The liver is a large, meaty organ that sits on the right side of the belly. Weighing about 3 pounds, the organ is reddish-brown in color and feels rubbery to the touch. Normally you can’t feel it, because it’s protected by the rib cage.
The liver has two large sections, called the right and the left lobes. The gallbladder sits under the organ, along with parts of the pancreas and intestines. The liver and these organs work together to digest, absorb, and process food.
The liver’s main job is to filter the blood coming from the digestive tract, before passing it to the rest of the body. The organ also detoxifies chemicals and metabolizes drugs. As it does so, the liver secretes bile that ends up back in the intestines. It also makes proteins important for blood clotting and other functions.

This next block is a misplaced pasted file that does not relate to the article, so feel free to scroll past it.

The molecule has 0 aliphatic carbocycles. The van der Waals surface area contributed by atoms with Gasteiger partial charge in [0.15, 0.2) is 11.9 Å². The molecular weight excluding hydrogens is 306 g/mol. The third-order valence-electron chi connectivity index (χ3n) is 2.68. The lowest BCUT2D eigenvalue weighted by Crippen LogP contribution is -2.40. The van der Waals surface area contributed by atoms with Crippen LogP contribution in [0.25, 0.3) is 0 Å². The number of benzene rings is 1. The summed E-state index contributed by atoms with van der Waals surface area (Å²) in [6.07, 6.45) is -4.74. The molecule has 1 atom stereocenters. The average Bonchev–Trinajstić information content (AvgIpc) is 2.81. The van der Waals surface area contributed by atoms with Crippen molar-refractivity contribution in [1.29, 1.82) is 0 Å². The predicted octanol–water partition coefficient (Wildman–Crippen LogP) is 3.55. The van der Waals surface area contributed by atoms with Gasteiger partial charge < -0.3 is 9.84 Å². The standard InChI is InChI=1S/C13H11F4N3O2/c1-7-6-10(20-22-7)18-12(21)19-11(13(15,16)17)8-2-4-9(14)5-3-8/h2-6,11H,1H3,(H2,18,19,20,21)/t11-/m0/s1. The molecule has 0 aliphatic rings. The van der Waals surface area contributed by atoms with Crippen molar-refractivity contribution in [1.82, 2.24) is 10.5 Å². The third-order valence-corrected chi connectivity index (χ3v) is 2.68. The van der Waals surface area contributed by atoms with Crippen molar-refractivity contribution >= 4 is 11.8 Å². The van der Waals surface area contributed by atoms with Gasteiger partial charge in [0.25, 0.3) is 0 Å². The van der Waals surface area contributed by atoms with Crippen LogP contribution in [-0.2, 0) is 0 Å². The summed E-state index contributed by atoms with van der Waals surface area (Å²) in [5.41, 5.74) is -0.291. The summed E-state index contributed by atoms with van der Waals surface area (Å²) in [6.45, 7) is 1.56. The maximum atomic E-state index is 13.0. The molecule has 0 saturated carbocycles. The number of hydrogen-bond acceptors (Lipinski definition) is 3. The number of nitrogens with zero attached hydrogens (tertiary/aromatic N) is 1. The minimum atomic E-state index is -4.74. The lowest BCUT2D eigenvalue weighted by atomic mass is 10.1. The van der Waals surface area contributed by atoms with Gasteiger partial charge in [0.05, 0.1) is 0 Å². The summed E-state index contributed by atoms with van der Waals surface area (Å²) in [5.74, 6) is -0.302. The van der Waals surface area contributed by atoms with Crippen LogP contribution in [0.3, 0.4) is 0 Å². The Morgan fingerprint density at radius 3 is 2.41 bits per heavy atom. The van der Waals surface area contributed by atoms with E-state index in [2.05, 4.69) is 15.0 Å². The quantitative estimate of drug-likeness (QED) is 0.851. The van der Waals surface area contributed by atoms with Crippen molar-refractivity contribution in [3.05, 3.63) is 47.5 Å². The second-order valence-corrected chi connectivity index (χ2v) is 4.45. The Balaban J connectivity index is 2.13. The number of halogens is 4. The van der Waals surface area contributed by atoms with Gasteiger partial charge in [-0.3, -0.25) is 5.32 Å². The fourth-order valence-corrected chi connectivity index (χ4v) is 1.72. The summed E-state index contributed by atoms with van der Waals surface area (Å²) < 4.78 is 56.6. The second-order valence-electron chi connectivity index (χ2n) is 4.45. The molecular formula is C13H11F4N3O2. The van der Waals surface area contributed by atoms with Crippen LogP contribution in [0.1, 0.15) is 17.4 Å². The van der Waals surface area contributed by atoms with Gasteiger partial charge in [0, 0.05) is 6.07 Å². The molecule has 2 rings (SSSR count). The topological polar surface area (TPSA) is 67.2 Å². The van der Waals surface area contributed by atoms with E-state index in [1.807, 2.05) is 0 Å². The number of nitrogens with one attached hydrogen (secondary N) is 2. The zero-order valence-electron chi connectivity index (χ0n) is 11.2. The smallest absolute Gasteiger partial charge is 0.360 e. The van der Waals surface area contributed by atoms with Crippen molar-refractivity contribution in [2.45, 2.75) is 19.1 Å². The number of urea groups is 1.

Related to Liver
Immune system abnormality
Diseases in which your immune system attacks certain parts of your body (autoimmune) can affect your liver. Examples of autoimmune diseases include:
An abnormal gene inherited from one or both of your parents can cause various substances to build up in your liver, resulting in damage. Genetic liver diseases include: